In a state of ontological crisis, all boundaries between human and machine, nature and culture, and the organic and inorganic have been severely blurred. These are times of curious contrivances, novel natures, inescapable automation, and posthuman performances – where human and nonhuman find themselves being entwined, meshed and muddled into new unwitting entanglements. But from biased machine-learning to surveillance capitalism and digital colonisation – what power-structures are implicitly and covertly being embedded into these technologies?
In a demand for more transparency, multiple movements are making a turn toward democratising knowledge and technology. They are exploring the potentials of open data, software, hardware and wetware to battle concealed hierarchies and partisan paradigms – eliciting a practice of counter-coding in a proliferating politics of machines.
Within the Politics of the Machines conference series – following Copenhagen (2018) and Beirut (2019), the third POM conference will take place as a digital conference on the 14-17 of September 2021, hosted hosted by the chair for Open Science at the Technische Universität Berlin (Einstein Center Digital Future) and the Berlin University of the Arts (Weizenbaum Institute) in Berlin.
The goal of this edition of POM is to debate and devise concepts and practices that seek to critically question and unravel novel modes of science – what roles do academia, researchers, scientists, artists and designers have to take on in times of crisis, how must we re/position ourselves?
What chances or challenges might the democratisation of technology and knowledge elicit, and what potential do practices such as critical making, community science, trans/feminist hacking or citizen forensics hold to bend the hierarchies of power – how can we work with active matter and technical turmoil to re/act?
‘POM Berlin – Rogue Research’ aims to probe new methodological approaches from art, design and civic activism within the framework of academia in order to surface an inter- and transdisciplinary terrain that attempts to exceed the boundaries of theory and practice, academia and activism, and science and civil society.
POM Berlin 2021
POM Berlin 2021 – Rogue Research
The compiled conference proceedings can be found here: Proceedings POM Berlin 2021
Single articles can be found on Science Open under the following link: POM Berlin 2021
Christensen, M., Conradi, F., Søndergaard, M., Beloff, L., Choubassi, H. (2022):
Politics of the Machines – Rogue Research. Swindon, UK: British Computer Society.
Intervention by Khadidiatou Sall
14:00 TRACK PANELS / ROOM A
Open Science, Critical Spaces / #1
Track Chairs: Gameli Adzaho (Global Lab Network, GH) / Thomas Mboa (Mboalab, CM)/ Khadidiatou Sall (SeeSD, SN)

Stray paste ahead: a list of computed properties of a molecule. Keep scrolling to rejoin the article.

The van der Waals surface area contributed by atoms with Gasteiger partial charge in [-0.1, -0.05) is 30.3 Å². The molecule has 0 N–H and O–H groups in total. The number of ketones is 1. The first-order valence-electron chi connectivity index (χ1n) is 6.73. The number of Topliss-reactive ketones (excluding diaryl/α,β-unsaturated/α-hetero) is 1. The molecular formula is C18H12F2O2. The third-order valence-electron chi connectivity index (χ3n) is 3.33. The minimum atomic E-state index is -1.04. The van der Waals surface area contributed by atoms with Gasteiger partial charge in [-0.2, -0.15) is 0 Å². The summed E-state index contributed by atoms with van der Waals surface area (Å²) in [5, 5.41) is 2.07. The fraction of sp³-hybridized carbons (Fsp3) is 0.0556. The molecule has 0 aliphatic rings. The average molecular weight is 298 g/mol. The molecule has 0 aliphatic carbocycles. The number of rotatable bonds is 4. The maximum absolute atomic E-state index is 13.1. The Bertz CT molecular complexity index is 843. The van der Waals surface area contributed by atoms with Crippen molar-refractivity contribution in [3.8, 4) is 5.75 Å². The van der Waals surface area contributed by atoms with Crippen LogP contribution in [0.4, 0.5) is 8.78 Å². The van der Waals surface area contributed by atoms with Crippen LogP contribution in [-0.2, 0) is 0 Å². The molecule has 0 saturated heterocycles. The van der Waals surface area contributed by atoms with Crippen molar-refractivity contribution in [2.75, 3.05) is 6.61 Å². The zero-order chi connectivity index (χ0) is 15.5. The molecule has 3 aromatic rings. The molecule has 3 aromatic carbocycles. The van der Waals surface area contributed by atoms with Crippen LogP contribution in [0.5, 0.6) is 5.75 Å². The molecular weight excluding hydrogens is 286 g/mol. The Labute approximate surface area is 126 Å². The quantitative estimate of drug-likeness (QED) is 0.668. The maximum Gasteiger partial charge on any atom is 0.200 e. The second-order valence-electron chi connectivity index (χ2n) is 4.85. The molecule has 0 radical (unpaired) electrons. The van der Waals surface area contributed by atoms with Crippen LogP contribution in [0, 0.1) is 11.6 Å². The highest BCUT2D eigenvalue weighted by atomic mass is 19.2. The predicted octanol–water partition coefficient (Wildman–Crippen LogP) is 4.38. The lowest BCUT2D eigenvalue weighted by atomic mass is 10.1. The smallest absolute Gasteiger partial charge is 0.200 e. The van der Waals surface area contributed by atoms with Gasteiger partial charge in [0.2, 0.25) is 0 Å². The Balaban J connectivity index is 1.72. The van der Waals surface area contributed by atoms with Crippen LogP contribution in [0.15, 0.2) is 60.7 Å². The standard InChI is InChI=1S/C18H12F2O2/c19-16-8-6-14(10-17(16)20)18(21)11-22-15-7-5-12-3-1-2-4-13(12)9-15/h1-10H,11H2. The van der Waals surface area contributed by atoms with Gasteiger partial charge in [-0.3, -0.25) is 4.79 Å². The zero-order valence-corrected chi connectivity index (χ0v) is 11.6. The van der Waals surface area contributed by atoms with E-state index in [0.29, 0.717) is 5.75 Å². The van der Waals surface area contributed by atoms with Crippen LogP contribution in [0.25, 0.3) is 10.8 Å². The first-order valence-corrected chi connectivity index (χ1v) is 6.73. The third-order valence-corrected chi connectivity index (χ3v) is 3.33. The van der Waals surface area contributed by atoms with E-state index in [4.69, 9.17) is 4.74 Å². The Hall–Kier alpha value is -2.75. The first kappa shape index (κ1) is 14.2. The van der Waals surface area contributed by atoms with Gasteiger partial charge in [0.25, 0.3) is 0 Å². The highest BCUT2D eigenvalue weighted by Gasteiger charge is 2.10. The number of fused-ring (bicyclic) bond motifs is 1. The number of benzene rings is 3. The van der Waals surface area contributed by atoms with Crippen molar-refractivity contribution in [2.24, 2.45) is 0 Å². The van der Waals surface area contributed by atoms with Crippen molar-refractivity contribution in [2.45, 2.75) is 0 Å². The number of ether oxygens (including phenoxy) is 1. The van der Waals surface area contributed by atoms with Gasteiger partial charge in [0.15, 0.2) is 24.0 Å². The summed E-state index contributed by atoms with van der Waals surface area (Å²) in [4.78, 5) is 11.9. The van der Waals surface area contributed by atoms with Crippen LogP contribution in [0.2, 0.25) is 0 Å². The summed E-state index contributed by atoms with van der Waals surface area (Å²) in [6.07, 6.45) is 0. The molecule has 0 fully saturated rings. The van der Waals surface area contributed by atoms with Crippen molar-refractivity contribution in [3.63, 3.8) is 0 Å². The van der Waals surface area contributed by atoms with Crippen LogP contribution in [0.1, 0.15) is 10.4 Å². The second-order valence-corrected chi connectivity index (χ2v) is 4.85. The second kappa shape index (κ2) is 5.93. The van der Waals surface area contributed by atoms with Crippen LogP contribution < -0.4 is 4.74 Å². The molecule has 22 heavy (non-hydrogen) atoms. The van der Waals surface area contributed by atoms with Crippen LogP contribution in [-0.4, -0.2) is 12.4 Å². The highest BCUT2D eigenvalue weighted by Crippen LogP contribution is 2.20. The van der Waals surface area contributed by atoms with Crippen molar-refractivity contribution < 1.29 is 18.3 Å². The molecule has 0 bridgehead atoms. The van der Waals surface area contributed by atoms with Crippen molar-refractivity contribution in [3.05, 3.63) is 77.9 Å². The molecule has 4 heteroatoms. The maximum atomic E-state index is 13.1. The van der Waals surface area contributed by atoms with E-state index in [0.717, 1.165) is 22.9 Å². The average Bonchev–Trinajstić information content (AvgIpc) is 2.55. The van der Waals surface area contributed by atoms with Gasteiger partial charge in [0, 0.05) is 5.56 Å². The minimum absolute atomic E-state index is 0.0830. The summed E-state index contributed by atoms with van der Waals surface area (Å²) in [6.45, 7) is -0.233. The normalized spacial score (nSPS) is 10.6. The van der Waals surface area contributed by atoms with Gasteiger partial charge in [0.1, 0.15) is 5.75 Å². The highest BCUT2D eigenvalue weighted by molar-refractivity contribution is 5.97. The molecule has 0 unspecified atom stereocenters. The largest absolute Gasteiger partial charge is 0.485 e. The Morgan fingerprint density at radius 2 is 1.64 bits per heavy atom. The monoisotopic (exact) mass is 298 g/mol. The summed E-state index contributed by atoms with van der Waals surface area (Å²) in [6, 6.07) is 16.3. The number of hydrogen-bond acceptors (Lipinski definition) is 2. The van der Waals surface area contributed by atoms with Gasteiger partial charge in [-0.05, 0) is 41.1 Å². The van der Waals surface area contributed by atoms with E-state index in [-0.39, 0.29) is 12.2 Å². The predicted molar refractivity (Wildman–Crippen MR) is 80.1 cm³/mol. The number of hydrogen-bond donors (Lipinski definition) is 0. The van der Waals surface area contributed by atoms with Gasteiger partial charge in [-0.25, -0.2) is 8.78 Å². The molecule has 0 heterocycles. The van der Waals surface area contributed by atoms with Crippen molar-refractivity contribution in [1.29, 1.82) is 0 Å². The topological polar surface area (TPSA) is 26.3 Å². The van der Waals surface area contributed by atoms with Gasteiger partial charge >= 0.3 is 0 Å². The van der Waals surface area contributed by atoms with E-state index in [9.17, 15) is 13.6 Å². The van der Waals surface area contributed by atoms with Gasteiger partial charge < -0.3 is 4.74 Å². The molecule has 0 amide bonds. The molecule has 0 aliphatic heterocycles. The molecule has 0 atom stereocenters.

Democracy, science and development: the nexus in the East African Community / Karl Raymond Kaddu Ssentongo, Uganda National Council for Science and Technology, Uganda
Experiencability Meets Transformation: Circular Approaches for the Anthropocene / Katharina Schmidt, Ines Weigand, Berlin University of the Arts, Germany
Coded Feminisms / Stefanie Wuschitz, TU Berlin, Germany / Academy of Fine Arts Vienna, Austria
16:00 TRACK PANELS / ROOM A
Open Science, Culture Spaces / #2
Novel Images, or? – Image creation with/in science and technology protocols / Laura Beloff, Aalto University, Finland
Deepfakes and Imposter Syndrome: The Risks of Deepfake Therapy / Lars van der Miesen, Black Brick, Netherlands
Open Science in the Field: Snapshots of Experiences / Thomas Mboa, Mboalab, Cameroon, Khadidiatou Sall, SeeSD, Senegal, Gameli Adzaho, Global Lab Network, Ghana
Track 05: Open Science/Critical Spaces
- Gameli Adzaho (Global Lab Network, GH)
- Thomas Mboa (Mboalab, CM)
- Khadidiatou Sall (SeeSD, SN)
The movement of open science is rapidly expanding, bringing into being critical spaces that challenge established hierarchies of power. Giving communities the power to redefine their relationship to knowledge and production, labs across the globe are bringing together professional scientists, DIY practitioners, hackers, critical makers and activists to make new artefacts, conduct experiments, produce and analyse data, and to incite social and political change. Connecting open science to sustainable development means instigating bottom-up civic-driven approaches to issues such as education, health, gender, environmental sustainability and urban development. As local knowledge meets open technologies, a possibility to take issue with an unfolding ‘technocoloniality’ emerges – with the logics of coloniality driven by technology, neocapitalist practices, coloniality of knowledge and a rhetoric of techno-utopia. How do these communities assemble and prototype alternative visions, produce knowledge and initiate practices? What issues are being addressed and what potential do they hold? What are the opportunities and challenges of open science for sustainable development?
Inquiries might address topics such as:
– Democratizing science and development
– DIY tech: open source software, hardware and wetware for development
– DIY biology, biotechnology, bioeconomy, open education and environmental activism
– Making in response to crisis
– Spaces and practices of techno-decoloniality